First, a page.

This concerns management and disposal of highly radioactive materials created during production of nuclear power. High level radioactive waste is generally material from the core of the nuclear reactor or nuclear weapon. The waste includes uranium, plutonium, and other highly radioactive elements made during fission. Most of the radioactive isotopes in high level waste emit large amounts of radiation and have extremely long half-lives (some longer than 100,000 years) creating long time periods before the waste will settle to safe levels of radioactivity. The management of high level waste in the Indian context encompasses the following three stages:
- Immobilisation of high level liquid waste into vitrified borosilicate glasses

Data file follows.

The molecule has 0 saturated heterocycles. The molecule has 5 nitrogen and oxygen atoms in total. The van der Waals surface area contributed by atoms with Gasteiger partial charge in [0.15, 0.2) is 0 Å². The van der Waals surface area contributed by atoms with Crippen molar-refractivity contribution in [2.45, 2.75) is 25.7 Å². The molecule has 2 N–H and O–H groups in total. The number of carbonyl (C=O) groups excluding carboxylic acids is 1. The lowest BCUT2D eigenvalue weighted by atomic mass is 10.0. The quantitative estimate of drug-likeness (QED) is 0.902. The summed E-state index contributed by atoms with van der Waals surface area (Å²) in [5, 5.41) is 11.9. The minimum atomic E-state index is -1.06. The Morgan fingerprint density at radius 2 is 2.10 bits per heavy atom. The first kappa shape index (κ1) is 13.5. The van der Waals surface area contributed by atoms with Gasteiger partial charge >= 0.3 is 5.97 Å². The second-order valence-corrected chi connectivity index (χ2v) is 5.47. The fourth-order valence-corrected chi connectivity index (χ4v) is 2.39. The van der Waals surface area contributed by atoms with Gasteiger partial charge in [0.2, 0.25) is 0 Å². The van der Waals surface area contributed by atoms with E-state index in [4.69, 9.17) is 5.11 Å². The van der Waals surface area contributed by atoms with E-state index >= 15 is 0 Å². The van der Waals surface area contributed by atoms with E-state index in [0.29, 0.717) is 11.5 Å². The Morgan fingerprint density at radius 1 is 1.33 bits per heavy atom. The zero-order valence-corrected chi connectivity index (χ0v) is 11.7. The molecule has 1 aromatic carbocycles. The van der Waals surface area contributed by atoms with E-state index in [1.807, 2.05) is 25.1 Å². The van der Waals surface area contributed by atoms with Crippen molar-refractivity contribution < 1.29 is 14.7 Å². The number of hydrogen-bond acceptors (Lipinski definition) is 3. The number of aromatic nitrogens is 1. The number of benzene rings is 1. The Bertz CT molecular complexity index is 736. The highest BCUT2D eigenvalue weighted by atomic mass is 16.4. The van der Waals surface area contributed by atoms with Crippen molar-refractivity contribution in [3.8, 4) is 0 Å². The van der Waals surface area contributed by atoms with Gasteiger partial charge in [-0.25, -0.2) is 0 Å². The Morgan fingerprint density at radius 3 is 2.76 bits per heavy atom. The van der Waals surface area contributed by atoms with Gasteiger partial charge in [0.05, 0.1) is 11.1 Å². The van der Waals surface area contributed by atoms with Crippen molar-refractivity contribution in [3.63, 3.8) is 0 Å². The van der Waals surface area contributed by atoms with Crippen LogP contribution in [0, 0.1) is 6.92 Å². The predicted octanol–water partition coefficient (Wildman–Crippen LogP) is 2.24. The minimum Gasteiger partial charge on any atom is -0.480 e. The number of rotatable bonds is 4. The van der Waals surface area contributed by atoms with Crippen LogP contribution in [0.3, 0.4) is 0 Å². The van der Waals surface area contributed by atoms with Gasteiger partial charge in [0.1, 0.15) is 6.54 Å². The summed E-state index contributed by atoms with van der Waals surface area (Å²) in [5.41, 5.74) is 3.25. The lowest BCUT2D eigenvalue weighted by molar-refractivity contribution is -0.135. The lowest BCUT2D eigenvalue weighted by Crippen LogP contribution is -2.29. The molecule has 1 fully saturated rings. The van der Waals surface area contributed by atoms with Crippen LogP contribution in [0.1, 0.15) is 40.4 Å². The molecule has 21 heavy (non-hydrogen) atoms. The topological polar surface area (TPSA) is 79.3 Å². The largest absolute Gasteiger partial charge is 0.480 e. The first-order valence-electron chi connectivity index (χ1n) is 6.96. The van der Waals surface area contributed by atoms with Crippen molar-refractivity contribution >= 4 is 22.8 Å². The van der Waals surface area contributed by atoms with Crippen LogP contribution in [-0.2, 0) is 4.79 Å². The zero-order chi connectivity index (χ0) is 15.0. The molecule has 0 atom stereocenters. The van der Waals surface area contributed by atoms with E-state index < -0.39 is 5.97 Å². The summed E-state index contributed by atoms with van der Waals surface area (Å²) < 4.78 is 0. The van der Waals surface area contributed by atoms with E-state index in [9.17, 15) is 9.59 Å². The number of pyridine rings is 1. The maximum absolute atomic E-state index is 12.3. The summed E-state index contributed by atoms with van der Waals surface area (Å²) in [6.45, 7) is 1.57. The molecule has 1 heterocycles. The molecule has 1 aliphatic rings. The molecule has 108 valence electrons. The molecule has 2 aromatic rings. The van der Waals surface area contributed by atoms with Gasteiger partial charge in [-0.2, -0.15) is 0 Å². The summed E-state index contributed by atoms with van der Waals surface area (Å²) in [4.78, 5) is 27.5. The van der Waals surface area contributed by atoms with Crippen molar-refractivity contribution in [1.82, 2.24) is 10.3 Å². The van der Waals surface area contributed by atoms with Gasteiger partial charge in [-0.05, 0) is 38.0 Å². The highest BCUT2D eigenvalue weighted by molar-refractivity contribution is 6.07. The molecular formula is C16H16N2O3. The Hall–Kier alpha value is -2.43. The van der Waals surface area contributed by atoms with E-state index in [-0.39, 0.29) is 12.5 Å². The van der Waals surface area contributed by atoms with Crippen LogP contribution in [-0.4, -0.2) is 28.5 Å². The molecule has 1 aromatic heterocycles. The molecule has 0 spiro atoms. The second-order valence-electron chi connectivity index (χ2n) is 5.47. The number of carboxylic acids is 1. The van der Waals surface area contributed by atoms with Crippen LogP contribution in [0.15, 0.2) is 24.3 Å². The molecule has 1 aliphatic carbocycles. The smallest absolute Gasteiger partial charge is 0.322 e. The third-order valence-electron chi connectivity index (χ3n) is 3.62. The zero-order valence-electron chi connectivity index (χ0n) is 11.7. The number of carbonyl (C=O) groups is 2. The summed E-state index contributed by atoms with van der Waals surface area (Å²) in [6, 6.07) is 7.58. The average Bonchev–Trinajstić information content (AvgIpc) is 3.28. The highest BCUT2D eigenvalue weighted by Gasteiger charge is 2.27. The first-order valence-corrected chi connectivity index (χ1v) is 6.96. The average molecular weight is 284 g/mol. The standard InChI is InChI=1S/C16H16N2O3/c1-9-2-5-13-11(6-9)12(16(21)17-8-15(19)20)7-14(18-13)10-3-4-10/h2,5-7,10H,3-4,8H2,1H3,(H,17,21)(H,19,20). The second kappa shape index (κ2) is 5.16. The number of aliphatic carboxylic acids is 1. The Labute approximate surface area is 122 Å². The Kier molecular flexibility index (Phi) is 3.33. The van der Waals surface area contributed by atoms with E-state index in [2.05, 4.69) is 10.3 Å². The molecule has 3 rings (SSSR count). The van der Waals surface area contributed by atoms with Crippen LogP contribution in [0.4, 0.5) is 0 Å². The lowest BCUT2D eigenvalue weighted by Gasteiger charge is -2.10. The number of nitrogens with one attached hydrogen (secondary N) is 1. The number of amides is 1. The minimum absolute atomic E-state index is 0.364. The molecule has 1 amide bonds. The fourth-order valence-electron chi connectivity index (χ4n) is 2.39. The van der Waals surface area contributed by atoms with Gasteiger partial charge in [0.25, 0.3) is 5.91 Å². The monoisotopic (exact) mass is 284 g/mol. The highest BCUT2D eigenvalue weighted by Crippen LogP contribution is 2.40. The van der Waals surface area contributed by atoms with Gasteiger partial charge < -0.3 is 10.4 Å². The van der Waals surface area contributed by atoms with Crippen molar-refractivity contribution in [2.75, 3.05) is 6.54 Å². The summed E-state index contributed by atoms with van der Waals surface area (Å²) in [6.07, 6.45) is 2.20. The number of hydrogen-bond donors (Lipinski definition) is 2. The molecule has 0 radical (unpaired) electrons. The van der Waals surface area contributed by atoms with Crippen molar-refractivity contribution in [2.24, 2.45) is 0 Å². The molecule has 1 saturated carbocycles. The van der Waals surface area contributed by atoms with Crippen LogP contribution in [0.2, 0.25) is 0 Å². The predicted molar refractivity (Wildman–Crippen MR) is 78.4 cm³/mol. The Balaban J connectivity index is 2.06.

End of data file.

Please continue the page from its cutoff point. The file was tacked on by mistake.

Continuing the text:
- Engineered interim storage of the vitrified waste for passive cooling & surveillance over a period of time, qualifying it for ultimate disposal.
- Ultimate storage/disposal of the vitrified waste in a deep geological repository.
The technical issues in accomplishing this are daunting due to the extremely long periods involved in managing them.
- Immobilization of high level liquid waste into vitrified borosilicate glasses.
- Engineered interim storage of vitrified waste for passive cooling &surveillance over a period of time qualifying it for ultimate disposal.
- Ultimate storage disposal of vitrified waste a deep geological depository.
The basic requirement for geological formation to be suitable for the location of the radioactive waste disposal facility is remoteness from environment, absence of circulating ground water and ability to contain radionuclides for geologically long periods of time.